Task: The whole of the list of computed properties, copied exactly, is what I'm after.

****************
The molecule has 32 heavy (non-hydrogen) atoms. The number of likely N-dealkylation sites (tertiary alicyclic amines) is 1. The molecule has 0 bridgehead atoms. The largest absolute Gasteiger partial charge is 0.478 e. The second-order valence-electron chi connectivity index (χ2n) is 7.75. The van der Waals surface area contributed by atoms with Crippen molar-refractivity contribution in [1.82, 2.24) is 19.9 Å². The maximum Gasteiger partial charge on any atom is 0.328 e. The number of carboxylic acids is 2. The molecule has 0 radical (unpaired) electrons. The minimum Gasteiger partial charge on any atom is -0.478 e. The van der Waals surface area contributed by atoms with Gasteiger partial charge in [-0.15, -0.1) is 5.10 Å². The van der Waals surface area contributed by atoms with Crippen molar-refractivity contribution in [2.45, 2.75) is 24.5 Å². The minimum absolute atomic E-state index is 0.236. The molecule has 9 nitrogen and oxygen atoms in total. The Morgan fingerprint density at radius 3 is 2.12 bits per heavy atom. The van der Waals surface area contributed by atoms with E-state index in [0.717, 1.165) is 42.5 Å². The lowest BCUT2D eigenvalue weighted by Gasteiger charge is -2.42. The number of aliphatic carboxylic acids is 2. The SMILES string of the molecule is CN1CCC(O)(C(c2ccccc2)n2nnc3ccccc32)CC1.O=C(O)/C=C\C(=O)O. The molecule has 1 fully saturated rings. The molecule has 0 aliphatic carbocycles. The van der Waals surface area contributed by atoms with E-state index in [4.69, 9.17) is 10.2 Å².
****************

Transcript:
The molecule has 32 heavy (non-hydrogen) atoms. The number of likely N-dealkylation sites (tertiary alicyclic amines) is 1. The molecule has 0 bridgehead atoms. The largest absolute Gasteiger partial charge is 0.478 e. The second-order valence-electron chi connectivity index (χ2n) is 7.75. The van der Waals surface area contributed by atoms with Crippen molar-refractivity contribution in [1.82, 2.24) is 19.9 Å². The maximum Gasteiger partial charge on any atom is 0.328 e. The number of carboxylic acids is 2. The molecule has 0 radical (unpaired) electrons. The minimum Gasteiger partial charge on any atom is -0.478 e. The van der Waals surface area contributed by atoms with Gasteiger partial charge in [-0.15, -0.1) is 5.10 Å². The van der Waals surface area contributed by atoms with Crippen molar-refractivity contribution in [2.45, 2.75) is 24.5 Å². The minimum absolute atomic E-state index is 0.236. The molecule has 9 nitrogen and oxygen atoms in total. The Morgan fingerprint density at radius 3 is 2.12 bits per heavy atom. The van der Waals surface area contributed by atoms with E-state index in [0.717, 1.165) is 42.5 Å². The lowest BCUT2D eigenvalue weighted by Gasteiger charge is -2.42. The number of aliphatic carboxylic acids is 2. The SMILES string of the molecule is CN1CCC(O)(C(c2ccccc2)n2nnc3ccccc32)CC1.O=C(O)/C=C\C(=O)O. The molecule has 1 fully saturated rings. The molecule has 0 aliphatic carbocycles. The van der Waals surface area contributed by atoms with E-state index in [4.69, 9.17) is 10.2 Å².